Review: 2666, by Roberto Bolaño

Perhaps the title of his 890-page behemoth comes (as suggested by Ignacio Echevarría in the Note to the First Edition) from a passage in one of late author Roberto Bolaño's earlier works, in which the protagonist describes Mexico City's Avenida Guerrero at night as

      more like a cemetery than an avenue, not a cemetery
      in 1974 or in 1968, or 1975, but a cemetery in the
      year 2666, a forgotten cemetery under the eyelid of
      a corpse or an unborn child, bathed in the dispassion-
      ate fluids of an eye that tried so hard to forget one particular thing that it ended up
      forgetting everything else.

                                                                                       (Bolaño, Amulet)

Or perhaps, as I've heard it suggested in other reviews, Bolaño is making use of his affinity for mirrors, affixing the future year 2,666 AD as an end point, a point of reconciliation, a point of forgiveness and exodus, just as Moses led the Israelites out of Egypt 2,666 years after God created the world.


Review: Enduring Love, by Ian McEwan

Ian McEwan never fails to impress me. In all of his work that I've read to-date, he has been indefatigable in his pursuit of perfect, beautiful and dangerous metaphors. He dives into the depths of the human psyche and consistently resurfaces each time with these wonderful mysterious black pearls of truth. And it is with scientific accuracy that McEwan polishes these pearls.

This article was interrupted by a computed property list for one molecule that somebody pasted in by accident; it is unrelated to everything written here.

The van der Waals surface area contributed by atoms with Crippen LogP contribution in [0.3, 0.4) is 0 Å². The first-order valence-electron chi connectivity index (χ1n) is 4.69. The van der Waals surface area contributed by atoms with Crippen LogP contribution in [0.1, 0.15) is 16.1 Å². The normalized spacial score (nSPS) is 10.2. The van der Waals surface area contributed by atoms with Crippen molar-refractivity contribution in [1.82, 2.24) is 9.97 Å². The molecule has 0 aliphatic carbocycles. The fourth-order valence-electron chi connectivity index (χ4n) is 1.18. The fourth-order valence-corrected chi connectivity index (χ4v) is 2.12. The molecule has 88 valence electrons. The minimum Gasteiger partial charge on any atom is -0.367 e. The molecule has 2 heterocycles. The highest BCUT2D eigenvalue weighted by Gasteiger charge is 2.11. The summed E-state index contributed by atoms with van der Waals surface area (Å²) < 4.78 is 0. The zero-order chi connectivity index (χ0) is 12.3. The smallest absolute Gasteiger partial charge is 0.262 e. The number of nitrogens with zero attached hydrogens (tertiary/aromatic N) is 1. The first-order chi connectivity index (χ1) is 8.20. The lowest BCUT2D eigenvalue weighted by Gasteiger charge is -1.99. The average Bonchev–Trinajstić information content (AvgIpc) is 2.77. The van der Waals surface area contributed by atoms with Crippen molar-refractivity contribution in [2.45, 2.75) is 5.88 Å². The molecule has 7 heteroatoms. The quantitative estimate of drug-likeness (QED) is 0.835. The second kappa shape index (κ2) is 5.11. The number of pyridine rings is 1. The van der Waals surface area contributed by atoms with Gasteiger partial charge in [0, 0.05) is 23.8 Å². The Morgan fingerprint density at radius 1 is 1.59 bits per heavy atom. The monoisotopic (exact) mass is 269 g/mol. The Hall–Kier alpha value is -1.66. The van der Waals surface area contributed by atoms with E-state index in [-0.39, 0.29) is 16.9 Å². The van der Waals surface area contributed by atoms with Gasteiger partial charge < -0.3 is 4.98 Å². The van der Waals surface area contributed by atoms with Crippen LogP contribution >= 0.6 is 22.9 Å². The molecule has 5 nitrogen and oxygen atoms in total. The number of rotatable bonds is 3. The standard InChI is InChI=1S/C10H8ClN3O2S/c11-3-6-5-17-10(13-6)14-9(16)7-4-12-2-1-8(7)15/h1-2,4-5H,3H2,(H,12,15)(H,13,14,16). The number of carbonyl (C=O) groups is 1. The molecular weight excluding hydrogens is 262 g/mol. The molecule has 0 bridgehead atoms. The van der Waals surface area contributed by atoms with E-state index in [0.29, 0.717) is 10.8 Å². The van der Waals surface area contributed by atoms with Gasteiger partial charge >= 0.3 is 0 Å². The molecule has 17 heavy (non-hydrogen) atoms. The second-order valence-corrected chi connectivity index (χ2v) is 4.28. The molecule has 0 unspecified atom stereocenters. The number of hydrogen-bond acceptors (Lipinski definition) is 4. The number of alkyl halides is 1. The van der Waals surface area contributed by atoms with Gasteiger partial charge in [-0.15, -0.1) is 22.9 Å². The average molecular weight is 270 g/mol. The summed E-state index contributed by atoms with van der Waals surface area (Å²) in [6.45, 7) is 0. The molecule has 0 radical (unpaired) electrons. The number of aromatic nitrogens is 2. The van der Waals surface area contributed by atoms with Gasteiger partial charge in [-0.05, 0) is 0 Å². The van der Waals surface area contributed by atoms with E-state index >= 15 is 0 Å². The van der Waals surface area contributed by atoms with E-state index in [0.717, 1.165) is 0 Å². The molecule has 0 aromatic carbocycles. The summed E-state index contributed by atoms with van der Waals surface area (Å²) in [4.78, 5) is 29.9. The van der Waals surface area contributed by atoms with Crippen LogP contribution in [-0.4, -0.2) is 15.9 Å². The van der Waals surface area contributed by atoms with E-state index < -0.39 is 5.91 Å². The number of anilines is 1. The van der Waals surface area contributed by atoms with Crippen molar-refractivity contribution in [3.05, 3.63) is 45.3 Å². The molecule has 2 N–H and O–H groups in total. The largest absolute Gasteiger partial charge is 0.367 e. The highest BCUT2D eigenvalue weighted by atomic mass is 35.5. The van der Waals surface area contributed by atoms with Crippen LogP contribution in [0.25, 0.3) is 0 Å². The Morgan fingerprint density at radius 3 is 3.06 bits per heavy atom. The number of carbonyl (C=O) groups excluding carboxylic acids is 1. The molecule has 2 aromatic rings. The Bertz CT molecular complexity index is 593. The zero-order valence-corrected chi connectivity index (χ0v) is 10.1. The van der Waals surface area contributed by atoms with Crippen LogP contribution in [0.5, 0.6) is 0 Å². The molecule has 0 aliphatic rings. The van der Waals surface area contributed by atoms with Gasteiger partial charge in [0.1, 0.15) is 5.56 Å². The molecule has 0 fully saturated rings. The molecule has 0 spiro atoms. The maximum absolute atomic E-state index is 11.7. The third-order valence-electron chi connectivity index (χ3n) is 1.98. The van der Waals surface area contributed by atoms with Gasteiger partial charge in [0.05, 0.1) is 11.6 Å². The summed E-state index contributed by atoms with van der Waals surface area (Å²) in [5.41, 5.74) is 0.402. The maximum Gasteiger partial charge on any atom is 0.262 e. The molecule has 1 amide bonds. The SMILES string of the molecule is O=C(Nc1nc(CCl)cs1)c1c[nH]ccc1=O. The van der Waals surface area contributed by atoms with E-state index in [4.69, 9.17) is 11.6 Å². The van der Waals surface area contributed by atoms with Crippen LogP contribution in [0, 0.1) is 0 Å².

Review: The Age of Wonder: How the Romantic Generation Discovered the Beauty and Terror of Science, by Richard Holmes

Every December, the New York Times compiles a list of what they consider the best 100 books of the year. The Age of Wonder appeared on that list this past year and, captivated by its subject and starry cover, I asserted that I wanted it. Unfortunately, it never got past my Christmas list, and I had to wait for the library to have a copy for me. And, finally, they did.

Review: Austenland, by Shannon Hale

What our American protagonist quaintly references as “Austenland” is in fact a Janeite’s wet-dream-like summer-camp for adults. Very wealthy women spend oodles of money (in our narrator Jane Hayes’ case she has been gifted this one-of-a-kind experience) to stay on what looks like a Regency-era estate, wearing Regency dress, living what feels like a Regency life for a few weeks, getting thrown together with actors as well as other paying customers, vying for the attentions of the Bingley/ Darcy/ Wentworth/ Brandon/ Knightley-like men (actors), all by the light that should be oil or gas-lit, but is instead plugged into a wall socket.